Winter weather is here! Did you know that hypothermia can occur any time of the year? Most cases of cold stress develop in air temperature between 30 and 50 degrees Fahrenheit. Actually, hypothermia occurs most often in the spring and fall, rather than winter. Anyone exposed to lower temperatures are at risk for cold related injuries.
Four factors contribute to cold stress: cold temperatures, high or cold wind, dampness, and cold water. In a cold environment, most of your body’s energy is used to keep you internal temperature warm. Your body shifts blood flow from your extremities (hands, feet, arms, and legs) and outer skin to the core (chest and abdomen). This allows your exposed skin and extremities to cool rapidly and increase the risk of frostbite and hypothermia. Although the elderly and those taking certain medications are at greater risk, anyone working in a cold environment may be at risk.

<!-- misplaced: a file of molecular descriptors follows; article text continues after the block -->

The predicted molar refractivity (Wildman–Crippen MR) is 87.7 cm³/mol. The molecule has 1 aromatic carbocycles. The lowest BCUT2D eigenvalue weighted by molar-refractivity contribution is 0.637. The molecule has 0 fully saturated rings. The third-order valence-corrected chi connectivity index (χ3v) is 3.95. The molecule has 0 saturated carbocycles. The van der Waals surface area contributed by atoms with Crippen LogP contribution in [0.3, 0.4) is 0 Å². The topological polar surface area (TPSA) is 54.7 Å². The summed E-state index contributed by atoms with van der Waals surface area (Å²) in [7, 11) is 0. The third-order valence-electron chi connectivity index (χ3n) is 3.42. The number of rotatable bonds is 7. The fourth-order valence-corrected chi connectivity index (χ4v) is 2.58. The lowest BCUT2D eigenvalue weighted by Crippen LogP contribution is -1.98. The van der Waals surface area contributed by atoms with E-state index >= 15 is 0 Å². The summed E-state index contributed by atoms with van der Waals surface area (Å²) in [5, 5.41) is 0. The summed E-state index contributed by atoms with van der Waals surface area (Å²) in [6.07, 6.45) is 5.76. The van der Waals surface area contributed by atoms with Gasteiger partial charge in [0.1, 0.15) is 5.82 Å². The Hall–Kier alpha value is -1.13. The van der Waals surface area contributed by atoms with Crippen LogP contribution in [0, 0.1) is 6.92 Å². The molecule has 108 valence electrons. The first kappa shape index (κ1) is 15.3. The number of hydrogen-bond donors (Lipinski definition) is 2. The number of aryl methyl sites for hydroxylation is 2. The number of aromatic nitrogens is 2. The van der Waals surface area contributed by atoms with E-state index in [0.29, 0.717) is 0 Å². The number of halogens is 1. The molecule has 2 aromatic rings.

Occupational Safety and Health Administration (OSHA) suggests protecting workers by training the workforce about cold-induced illnesses and injuries. This training may include educating workers about the need to layer clothing, drink warm liquids, use the buddy system, and to take breaks in warm dry areas. Employees most also recognize the environmental and workplace conditions that lead to potential cold related illnesses and injuries.